[Show abstract] [Hide abstract]
    ABSTRACT: Background: The impact of diabetes on cardiovascular disease in both sexes is known, but the specifics have not been fully clarified. We investigated whether sex-related differences exist in terms of management and hospitalization in patients with newly diagnosed diabetes. Methods: We examined the rates of hospitalization for cardiovascular causes, mortality, treatments and management of patients with diabetes compared to subjects without, from administrative database. Interaction between sex and diabetes on clinical outcomes were calculated using a Cox regression model. Pharmacological treatments and recommended examinations by sex were calculated using logistic regression. Results: From 2002 to 2006, 158,426 patients with diabetes and 314,115 subjects without were identified and followed up for a mean of 33 months (± 17.5). Diabetes confers a higher risk for all clinical outcomes. Females with diabetes have a risk profile for hospitalization for coronary heart disease comparable to males without (4.6% and 5.3%). Interaction between sex and diabetes shows that females with diabetes had an added 19% higher risk of total death (95% CI 1.13-1.24). No differences were observed in hospitalizations, although females with diabetes were less likely to undergo revascularization after myocardial infarction. Females received cardiovascular prevention drugs less frequently than males and had a slight tendency to get fewer examinations. Conclusion: Diabetes is linked to a higher increase of mortality in females relative to males. This might reflect sex differences in the use of revascularization procedures or therapeutic regimens. Closer attention and implementation of standard care for females are necessary from the onset of diabetes.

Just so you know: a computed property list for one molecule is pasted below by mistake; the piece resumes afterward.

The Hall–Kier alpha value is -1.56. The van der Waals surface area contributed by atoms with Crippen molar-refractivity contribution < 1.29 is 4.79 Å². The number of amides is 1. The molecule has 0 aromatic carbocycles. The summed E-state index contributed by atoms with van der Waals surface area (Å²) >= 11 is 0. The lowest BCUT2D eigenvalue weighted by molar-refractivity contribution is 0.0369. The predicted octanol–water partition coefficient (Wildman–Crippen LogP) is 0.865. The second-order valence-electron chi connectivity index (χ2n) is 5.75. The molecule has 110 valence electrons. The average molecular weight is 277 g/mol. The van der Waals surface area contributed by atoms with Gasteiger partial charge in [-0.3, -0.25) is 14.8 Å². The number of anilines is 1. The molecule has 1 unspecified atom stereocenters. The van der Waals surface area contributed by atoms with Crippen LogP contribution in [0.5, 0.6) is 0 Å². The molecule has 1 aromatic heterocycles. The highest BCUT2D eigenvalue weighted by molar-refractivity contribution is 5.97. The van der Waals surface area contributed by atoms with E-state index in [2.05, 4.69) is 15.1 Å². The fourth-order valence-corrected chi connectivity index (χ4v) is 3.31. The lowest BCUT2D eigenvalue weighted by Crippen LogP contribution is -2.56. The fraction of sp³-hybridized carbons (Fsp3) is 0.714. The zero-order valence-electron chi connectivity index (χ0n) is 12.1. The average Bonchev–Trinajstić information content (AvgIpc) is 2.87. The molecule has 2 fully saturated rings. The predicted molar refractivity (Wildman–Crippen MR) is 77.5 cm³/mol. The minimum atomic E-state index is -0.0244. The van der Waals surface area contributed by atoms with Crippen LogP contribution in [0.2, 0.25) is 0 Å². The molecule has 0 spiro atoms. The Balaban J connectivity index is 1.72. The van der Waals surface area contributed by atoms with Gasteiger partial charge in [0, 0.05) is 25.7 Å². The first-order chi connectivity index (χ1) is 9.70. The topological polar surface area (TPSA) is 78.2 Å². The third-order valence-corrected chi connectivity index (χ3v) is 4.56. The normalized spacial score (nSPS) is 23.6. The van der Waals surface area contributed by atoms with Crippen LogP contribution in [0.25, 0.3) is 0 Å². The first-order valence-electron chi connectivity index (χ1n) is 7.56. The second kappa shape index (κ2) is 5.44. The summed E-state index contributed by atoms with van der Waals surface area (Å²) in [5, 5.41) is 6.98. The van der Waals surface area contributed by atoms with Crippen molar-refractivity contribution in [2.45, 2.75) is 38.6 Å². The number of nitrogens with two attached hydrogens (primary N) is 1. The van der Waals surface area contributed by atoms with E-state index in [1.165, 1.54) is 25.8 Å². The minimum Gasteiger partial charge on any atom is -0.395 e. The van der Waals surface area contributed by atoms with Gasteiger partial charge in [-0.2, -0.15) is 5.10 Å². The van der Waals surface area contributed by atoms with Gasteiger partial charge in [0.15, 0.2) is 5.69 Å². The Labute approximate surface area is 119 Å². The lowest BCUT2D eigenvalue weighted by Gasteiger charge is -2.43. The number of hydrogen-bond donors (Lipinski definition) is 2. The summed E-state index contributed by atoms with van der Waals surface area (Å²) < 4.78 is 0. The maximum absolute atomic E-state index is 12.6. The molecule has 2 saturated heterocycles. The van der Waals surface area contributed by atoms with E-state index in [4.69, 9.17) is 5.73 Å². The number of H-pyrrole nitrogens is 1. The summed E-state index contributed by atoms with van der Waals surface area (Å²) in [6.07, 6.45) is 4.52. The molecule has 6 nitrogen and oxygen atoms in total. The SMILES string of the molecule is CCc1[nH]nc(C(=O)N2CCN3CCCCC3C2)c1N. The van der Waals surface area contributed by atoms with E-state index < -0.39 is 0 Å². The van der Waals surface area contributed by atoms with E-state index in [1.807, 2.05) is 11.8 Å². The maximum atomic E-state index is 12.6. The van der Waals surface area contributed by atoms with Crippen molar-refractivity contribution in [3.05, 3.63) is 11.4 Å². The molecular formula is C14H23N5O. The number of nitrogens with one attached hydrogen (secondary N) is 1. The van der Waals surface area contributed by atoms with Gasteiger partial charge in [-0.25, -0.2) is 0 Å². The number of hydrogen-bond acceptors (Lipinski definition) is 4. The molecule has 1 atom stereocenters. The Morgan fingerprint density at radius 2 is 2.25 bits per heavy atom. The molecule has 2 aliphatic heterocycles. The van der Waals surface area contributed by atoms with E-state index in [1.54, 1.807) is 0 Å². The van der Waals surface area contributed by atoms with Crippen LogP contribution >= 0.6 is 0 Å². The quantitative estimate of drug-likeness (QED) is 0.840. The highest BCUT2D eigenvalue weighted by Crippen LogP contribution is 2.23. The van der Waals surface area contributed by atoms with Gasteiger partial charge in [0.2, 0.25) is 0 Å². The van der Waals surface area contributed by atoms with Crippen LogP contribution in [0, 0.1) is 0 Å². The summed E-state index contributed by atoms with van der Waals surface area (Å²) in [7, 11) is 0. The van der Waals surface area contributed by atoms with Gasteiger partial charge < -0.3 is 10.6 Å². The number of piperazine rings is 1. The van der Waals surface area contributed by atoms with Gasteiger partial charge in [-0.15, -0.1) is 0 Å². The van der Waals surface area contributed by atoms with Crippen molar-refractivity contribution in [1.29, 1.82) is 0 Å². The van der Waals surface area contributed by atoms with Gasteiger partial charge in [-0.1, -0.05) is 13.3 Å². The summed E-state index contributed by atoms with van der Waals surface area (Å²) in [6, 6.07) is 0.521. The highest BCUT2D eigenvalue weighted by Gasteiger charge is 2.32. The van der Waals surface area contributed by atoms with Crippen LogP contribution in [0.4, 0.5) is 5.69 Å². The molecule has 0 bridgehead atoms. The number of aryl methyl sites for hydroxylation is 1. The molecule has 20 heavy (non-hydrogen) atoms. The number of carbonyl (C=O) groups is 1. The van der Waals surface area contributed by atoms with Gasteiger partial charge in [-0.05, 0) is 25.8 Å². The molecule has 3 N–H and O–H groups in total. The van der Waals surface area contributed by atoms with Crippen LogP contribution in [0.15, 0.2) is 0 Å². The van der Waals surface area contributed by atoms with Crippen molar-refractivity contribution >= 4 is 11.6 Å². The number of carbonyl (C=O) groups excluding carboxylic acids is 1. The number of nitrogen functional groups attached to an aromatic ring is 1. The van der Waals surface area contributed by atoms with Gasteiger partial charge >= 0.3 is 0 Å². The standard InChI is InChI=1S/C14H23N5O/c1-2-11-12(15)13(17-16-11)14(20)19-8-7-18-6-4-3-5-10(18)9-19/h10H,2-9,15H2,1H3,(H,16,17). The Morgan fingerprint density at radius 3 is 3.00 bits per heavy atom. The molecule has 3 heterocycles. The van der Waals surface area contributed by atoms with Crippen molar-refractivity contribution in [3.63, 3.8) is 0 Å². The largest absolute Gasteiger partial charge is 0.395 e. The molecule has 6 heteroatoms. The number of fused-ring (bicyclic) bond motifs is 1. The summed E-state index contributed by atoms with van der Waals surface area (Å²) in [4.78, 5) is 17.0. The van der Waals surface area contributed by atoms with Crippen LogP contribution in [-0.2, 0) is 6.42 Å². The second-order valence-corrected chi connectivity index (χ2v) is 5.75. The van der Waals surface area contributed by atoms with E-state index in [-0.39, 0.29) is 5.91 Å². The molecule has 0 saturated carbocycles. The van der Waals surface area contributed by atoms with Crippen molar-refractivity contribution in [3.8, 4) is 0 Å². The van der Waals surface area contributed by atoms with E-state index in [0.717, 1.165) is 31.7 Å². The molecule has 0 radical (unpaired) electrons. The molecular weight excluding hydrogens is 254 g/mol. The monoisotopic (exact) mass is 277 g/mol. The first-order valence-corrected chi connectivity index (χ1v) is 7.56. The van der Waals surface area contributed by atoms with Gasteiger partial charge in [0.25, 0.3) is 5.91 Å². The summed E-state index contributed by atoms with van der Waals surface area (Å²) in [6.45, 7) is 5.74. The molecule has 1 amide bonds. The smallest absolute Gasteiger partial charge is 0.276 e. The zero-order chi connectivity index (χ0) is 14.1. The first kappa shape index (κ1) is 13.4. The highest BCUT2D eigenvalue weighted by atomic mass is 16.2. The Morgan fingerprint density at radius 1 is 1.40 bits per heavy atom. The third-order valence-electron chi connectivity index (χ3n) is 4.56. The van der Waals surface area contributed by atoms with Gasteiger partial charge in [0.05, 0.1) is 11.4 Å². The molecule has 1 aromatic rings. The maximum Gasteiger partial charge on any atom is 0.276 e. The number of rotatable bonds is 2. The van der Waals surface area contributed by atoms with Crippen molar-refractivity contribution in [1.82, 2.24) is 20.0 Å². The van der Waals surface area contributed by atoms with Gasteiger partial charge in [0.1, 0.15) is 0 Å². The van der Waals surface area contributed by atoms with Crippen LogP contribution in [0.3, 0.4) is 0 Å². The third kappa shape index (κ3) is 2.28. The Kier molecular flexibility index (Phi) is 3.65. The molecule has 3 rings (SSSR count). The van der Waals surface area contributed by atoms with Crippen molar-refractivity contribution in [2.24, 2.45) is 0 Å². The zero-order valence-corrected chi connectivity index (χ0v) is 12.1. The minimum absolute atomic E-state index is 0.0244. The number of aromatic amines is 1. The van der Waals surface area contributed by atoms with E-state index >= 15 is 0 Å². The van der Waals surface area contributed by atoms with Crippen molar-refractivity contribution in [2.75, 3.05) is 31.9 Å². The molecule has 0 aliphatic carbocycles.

Full-text · Article · Mar 2014 · European Journal of Internal Medicine
  • Source
    • "Underestimation of risk among women presenting with ACS by the treating physician may be an important reason. Indeed, gender-related discrepancy in treatment strategies has been observed in several trials and registries [6]–[8]. "
    [Show abstract] [Hide abstract]